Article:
Towering above the landscape in the southwest corner of the National Ranching Heritage Center grounds, the Canon Ranch Eclipse Windmill is an iconic image of western heritage and culture among the cityscape of Lubbock, Texas.
Initially constructed in 1895, the new addition to the NRHC stands an impressive 58 feet tall, with a fan spanning 22 ½ feet in width. Originally located at the Canon Ranch in Ozona, Texas, where it supplied water to the ranch headquarters for 115 years, the windmill is now one of the crown jewels of the NRHC.
The NRHC is a ranching and western heritage museum, gallery and historical park within Texas Tech University. It is home to 55 historical structures, chronologically arranged from the late 1700s to the mid-1900s, with almost all structures relocated, restored and furnished for their appropriate period.
According to the NRHC’s website, its mission is to preserve and interpret the history of North American ranching while addressing contemporary ranching issues.
The recent addition of the Canon Ranch Eclipse Windmill is another tangible example of the NRHC’s mission, as it adds an important perspective for what ranching was like in far West Texas during its life there.
“I think the Canon Ranch Eclipse Windmill is a really special addition to our collection here at the National Ranching Heritage Center,” said Jim Bret Campbell, NRHC executive director.
One of only four remaining Eclipse models, the windmill’s purpose was to supply water along railroads for steam engines in the Southwest. Its massive size and double set of fan blades allowed the windmill to pull water deep from within the dry West Texas earth, allowing settlements such as the Canon Ranch to thrive in the harsh, arid climate of the region.
There’s something iconic about the silhouette of a windmill. It sort of evokes a feeling of home.Jim Bret Campbell
Ranches could not have been built in the western region of Texas without the windmill due to the little amount of surface water.
“It fits in with talking about the evolution of ranching,” said Scott White, Ph.D., Helen Devitt Jones endowed director of collections, exhibits, and research at the NRHC. “Because ranching would not exist in a lot of these parts of the country without the windmill.”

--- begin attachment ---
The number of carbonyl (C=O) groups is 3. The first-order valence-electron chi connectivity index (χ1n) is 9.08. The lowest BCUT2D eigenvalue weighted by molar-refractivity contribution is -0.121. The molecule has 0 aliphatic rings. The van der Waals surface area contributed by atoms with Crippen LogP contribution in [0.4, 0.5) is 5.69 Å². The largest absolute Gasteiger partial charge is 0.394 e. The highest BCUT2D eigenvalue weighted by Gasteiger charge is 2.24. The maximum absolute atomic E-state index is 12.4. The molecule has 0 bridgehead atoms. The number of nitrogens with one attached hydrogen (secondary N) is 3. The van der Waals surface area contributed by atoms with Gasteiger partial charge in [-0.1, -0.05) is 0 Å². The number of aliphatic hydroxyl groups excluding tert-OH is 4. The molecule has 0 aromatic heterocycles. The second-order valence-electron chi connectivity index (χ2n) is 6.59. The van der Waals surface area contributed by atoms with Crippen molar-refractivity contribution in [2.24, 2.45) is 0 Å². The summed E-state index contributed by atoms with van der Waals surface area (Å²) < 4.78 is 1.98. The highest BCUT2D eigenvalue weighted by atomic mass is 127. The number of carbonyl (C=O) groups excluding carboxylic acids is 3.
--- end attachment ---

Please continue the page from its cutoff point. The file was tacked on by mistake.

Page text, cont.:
However, the beauty of the Eclipse windmill lies not only in the blades of the fan or the thick wood of the tower but in the history, heritage, and culture it represents. Windmills were often the first sign of any civilization when trailing across the historical plains, which earned it its place as one of the most recognizable structures in western culture.
“There’s something iconic about the silhouette of a windmill,” Campbell said. “It sort of evokes a feeling of home.”
One of the beauties of the NRHC, Campbell said, is that it is like walking into a time machine, where guests get to experience how settlers lived on the Great Plains between 50 to 200 years ago and see the furniture and tools of those eras. The Canon Ranch windmill fills a gap in the timeline, as the NRHC does not have many historical structures from far West Texas.
“To me, this windmill sort of evokes that same imagery and reminders about the ingenuity, the toughness and the grit, and the legacy that those folks left us across the Great Plains,” Campbell said.
Without a doubt, the windmill is a pillar of western heritage and culture. It serves as a reminder of the enduring legacy of ranching and western heritage for generations to come, which perfectly fits the NRHC’s mission to preserve this vital piece of America’s history.